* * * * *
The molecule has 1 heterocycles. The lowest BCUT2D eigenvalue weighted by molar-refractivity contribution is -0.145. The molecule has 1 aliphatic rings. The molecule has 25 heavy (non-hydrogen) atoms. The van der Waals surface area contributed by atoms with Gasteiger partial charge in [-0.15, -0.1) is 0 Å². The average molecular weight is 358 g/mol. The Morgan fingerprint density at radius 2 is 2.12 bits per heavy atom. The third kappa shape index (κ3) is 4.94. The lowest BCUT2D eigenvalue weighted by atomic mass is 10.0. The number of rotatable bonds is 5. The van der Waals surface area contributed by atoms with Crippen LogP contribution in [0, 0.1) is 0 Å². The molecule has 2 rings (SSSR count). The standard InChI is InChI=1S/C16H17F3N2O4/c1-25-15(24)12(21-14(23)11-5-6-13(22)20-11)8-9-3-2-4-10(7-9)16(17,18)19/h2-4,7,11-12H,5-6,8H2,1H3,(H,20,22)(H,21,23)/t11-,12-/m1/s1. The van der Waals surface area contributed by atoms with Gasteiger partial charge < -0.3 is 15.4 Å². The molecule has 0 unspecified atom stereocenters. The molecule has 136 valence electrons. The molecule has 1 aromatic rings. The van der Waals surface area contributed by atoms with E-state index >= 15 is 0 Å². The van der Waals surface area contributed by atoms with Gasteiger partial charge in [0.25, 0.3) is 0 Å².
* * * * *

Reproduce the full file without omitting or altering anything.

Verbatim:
The molecule has 1 heterocycles. The lowest BCUT2D eigenvalue weighted by molar-refractivity contribution is -0.145. The molecule has 1 aliphatic rings. The molecule has 25 heavy (non-hydrogen) atoms. The van der Waals surface area contributed by atoms with Gasteiger partial charge in [-0.15, -0.1) is 0 Å². The average molecular weight is 358 g/mol. The Morgan fingerprint density at radius 2 is 2.12 bits per heavy atom. The third kappa shape index (κ3) is 4.94. The lowest BCUT2D eigenvalue weighted by atomic mass is 10.0. The number of rotatable bonds is 5. The van der Waals surface area contributed by atoms with Crippen LogP contribution in [0, 0.1) is 0 Å². The molecule has 2 rings (SSSR count). The standard InChI is InChI=1S/C16H17F3N2O4/c1-25-15(24)12(21-14(23)11-5-6-13(22)20-11)8-9-3-2-4-10(7-9)16(17,18)19/h2-4,7,11-12H,5-6,8H2,1H3,(H,20,22)(H,21,23)/t11-,12-/m1/s1. The van der Waals surface area contributed by atoms with Gasteiger partial charge < -0.3 is 15.4 Å². The molecule has 0 unspecified atom stereocenters. The molecule has 136 valence electrons. The molecule has 1 aromatic rings. The van der Waals surface area contributed by atoms with E-state index >= 15 is 0 Å². The van der Waals surface area contributed by atoms with Gasteiger partial charge in [0.25, 0.3) is 0 Å².